- The Washington Times - Tuesday, March 2, 2004

NEW YORK (AP) - Martha Stewart’s attorney implored jurors yesterday to let her “return to her life” by acquitting her of federal charges.

“Martha Stewart’s life is in your hands,” defense lawyer Robert Morvillo said in closing arguments in Manhattan federal court. “I ask you to let her return to her life, and improving the quality of life for all of us.”

“If you do that,” Mr. Morvillo said, echoing the homemaking icon’s well-known slogan, “it’s a good thing.”

Lawyers on both sides concluded their closing arguments, and jurors were expected to begin deliberating today after they receive lengthy legal instructions from the judge.

Mr. Morvillo said “nobody is disputing” whether Mrs. Stewart was told ImClone Systems founder Sam Waksal was trying to sell ImClone shares. But the attorney maintained she had a sale agreement with her broker and was telling the truth when she told investigators she did not recall being tipped about Waksal. He is now serving a prison term.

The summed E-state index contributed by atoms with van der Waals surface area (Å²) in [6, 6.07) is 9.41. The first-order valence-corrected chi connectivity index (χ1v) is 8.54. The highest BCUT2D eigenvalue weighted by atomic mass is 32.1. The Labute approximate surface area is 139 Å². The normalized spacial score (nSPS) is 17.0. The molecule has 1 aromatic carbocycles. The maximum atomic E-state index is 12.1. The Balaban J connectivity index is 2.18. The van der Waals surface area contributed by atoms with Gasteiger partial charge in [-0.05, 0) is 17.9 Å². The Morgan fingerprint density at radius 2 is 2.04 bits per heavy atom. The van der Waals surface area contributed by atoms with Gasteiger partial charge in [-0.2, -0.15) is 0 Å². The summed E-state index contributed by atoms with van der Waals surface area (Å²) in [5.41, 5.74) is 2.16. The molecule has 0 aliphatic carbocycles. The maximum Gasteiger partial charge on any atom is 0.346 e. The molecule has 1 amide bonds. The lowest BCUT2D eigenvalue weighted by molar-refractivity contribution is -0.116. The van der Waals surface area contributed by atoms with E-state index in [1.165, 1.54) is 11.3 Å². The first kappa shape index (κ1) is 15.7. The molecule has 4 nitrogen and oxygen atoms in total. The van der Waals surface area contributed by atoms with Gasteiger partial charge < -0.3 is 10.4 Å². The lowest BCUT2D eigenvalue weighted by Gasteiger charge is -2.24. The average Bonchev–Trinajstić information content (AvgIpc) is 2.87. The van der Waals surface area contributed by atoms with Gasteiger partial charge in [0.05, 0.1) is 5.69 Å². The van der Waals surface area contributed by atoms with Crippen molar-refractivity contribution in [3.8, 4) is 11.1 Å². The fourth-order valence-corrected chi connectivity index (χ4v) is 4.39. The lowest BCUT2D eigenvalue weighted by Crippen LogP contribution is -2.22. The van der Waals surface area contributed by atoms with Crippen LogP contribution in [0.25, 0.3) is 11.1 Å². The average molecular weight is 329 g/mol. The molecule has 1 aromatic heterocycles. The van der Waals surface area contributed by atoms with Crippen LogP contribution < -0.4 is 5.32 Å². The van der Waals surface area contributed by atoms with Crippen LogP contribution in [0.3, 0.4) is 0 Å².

Earlier, Mr. Morvillo insisted that prosecutors had not disproved the central defense element — that Mrs. Stewart and her broker had a plan to sell her ImClone Systems stock when the price fell to $60 per share.

Inconsistencies in the stories Mrs. Stewart and broker Peter Bacanovic told investigators about the $60 deal show it was not the careful cover story prosecutors have contended it was, Mr. Morvillo said.

“The government is accusing Martha Stewart of participating in a confederacy of dunces,” he said. “Nobody could have done what Martha Stewart and Peter Bacanovic are alleged to have done and done it in a dumber fashion.”

He also said Mrs. Stewart never would have risked her life’s work and reputation to help the broker in a conspiracy to lie.

Prosecutors contend the $60 story was concocted to cover the real reason Mrs. Stewart sold — that Mr. Bacanovic ordered his assistant to tip her that Waksal and his family were selling ImClone shares.

In a brief rebuttal for the government, prosecutor Karen Patton Seymour said Mr. Morvillo’s suggestion that a conspiracy would have been a stupid idea was invalid because it is “what white-collar criminals do every day.”

“Smart people make mistakes, and smart people do dumb things,” she said. “The fact that this wasn’t all tied up and perfect doesn’t mean that it didn’t happen.”

Mrs. Seymour told jurors it was important to reach a conviction in the case because the nation’s criminal-justice system depends on making sure law enforcement agents are not lied to by suspects.

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